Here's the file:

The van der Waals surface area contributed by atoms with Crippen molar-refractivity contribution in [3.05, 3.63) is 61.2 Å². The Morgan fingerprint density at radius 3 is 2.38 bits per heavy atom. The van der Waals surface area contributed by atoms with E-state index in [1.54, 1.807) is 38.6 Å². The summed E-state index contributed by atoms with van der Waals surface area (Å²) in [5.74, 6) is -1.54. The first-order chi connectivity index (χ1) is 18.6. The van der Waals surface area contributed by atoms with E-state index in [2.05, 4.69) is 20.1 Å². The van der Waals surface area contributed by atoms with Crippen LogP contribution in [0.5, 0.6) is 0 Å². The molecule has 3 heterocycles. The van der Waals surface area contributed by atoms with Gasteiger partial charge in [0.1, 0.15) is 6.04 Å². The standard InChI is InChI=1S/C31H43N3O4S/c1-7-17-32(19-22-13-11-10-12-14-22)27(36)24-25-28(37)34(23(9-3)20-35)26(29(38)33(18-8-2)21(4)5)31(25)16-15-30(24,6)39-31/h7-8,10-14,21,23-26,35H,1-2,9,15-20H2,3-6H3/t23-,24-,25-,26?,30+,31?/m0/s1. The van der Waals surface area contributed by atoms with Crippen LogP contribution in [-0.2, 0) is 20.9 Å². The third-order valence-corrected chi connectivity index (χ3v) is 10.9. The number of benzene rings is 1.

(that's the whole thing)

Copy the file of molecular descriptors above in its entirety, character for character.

The van der Waals surface area contributed by atoms with Crippen molar-refractivity contribution in [3.05, 3.63) is 61.2 Å². The Morgan fingerprint density at radius 3 is 2.38 bits per heavy atom. The van der Waals surface area contributed by atoms with E-state index in [1.54, 1.807) is 38.6 Å². The summed E-state index contributed by atoms with van der Waals surface area (Å²) in [5.74, 6) is -1.54. The first-order chi connectivity index (χ1) is 18.6. The van der Waals surface area contributed by atoms with E-state index in [2.05, 4.69) is 20.1 Å². The van der Waals surface area contributed by atoms with Crippen LogP contribution in [0.5, 0.6) is 0 Å². The molecule has 3 heterocycles. The van der Waals surface area contributed by atoms with Gasteiger partial charge in [0.1, 0.15) is 6.04 Å². The standard InChI is InChI=1S/C31H43N3O4S/c1-7-17-32(19-22-13-11-10-12-14-22)27(36)24-25-28(37)34(23(9-3)20-35)26(29(38)33(18-8-2)21(4)5)31(25)16-15-30(24,6)39-31/h7-8,10-14,21,23-26,35H,1-2,9,15-20H2,3-6H3/t23-,24-,25-,26?,30+,31?/m0/s1. The van der Waals surface area contributed by atoms with Crippen LogP contribution in [-0.2, 0) is 20.9 Å². The third-order valence-corrected chi connectivity index (χ3v) is 10.9. The number of benzene rings is 1.